A sleeveless jacket worn over the armor in the 14th century. It fitted closely, and descended below the hips.
Tightly fitted garment worn over armour in the fourteenth century. (Prestwich, Michael. Armies and Warfare in the Middle Ages: The English Experience, 348) Short leather tunic worn over chain mail. (Seward, Desmond. Henry V: The Scourge of God, 223) Sleeveless, hip-length garment of leather or padded textile worn over a knight's armour and blazoned with his coat of arms. (Wise, Terence. Medieval Warfare, 249) Related terms: Armor
A tightly fitted garment resembling a leather tunic worn over armor (particulary chain mail) in the 14th century, often blazoned with one's coat-of-arms.
A long sleeveless jacket worn over a robe or dress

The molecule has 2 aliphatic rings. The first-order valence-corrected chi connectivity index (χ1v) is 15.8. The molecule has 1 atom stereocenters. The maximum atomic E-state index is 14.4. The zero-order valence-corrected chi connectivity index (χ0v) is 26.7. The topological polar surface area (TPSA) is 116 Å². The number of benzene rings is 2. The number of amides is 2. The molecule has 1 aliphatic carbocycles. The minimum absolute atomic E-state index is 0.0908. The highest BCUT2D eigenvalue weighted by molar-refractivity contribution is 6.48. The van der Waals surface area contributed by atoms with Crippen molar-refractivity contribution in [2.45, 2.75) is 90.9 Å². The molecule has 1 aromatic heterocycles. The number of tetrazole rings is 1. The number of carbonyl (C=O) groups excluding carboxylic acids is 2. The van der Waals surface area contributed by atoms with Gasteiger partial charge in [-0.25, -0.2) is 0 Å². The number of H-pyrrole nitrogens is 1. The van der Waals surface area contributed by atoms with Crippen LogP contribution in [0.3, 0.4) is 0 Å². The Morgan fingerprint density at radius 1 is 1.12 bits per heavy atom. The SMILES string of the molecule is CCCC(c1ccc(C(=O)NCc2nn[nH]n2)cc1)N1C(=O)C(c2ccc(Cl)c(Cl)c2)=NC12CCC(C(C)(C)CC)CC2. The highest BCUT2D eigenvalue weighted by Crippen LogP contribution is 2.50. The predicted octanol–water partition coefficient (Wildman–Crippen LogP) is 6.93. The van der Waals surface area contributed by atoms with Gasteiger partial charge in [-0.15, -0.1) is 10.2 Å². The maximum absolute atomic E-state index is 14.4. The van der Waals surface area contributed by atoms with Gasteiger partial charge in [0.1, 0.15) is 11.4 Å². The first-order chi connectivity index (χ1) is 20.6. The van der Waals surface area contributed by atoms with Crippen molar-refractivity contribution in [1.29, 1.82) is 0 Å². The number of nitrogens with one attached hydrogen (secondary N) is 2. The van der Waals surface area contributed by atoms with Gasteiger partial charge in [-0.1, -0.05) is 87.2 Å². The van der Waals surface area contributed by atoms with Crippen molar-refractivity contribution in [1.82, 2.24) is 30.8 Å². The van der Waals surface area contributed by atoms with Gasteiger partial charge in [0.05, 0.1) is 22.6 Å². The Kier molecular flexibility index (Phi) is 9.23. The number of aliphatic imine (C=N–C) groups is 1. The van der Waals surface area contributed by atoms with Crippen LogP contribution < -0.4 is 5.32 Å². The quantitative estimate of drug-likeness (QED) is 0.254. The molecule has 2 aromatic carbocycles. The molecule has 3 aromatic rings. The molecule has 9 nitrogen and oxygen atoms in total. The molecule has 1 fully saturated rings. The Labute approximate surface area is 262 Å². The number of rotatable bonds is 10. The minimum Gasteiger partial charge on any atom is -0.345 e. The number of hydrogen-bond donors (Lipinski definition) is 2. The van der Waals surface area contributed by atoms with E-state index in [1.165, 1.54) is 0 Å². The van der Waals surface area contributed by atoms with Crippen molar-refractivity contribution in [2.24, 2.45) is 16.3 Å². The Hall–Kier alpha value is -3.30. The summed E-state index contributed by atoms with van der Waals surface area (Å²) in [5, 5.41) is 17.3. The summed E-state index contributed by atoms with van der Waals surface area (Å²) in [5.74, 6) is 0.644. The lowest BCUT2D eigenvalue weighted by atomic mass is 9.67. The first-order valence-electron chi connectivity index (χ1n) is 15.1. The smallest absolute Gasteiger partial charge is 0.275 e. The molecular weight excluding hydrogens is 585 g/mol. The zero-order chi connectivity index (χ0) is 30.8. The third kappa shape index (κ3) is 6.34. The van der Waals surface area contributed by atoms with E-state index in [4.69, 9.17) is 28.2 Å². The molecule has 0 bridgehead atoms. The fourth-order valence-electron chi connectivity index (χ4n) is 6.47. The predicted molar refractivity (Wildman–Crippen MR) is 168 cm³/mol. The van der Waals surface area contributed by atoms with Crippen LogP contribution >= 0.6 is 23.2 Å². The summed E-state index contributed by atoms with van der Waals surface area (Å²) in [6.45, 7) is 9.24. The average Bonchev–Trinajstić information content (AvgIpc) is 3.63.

a short, fitted surcoat, worn over armour in the 14th and early 15th centuries. Made of several thicknesses of fabric, the other layer was often a rich velvet or silk, with the owner's arms embroidered or appliqued on.
A padded garment worn over the armour, fitted in the torso, c.1350-1410. Alternately, a tightly fitted and usually sleeveless garment worn over the armour and displaying the wearer's arms.
Fourteenth to fifteenth-century tight-fitting padded garment worn over armor, often displaying a coat-of-arms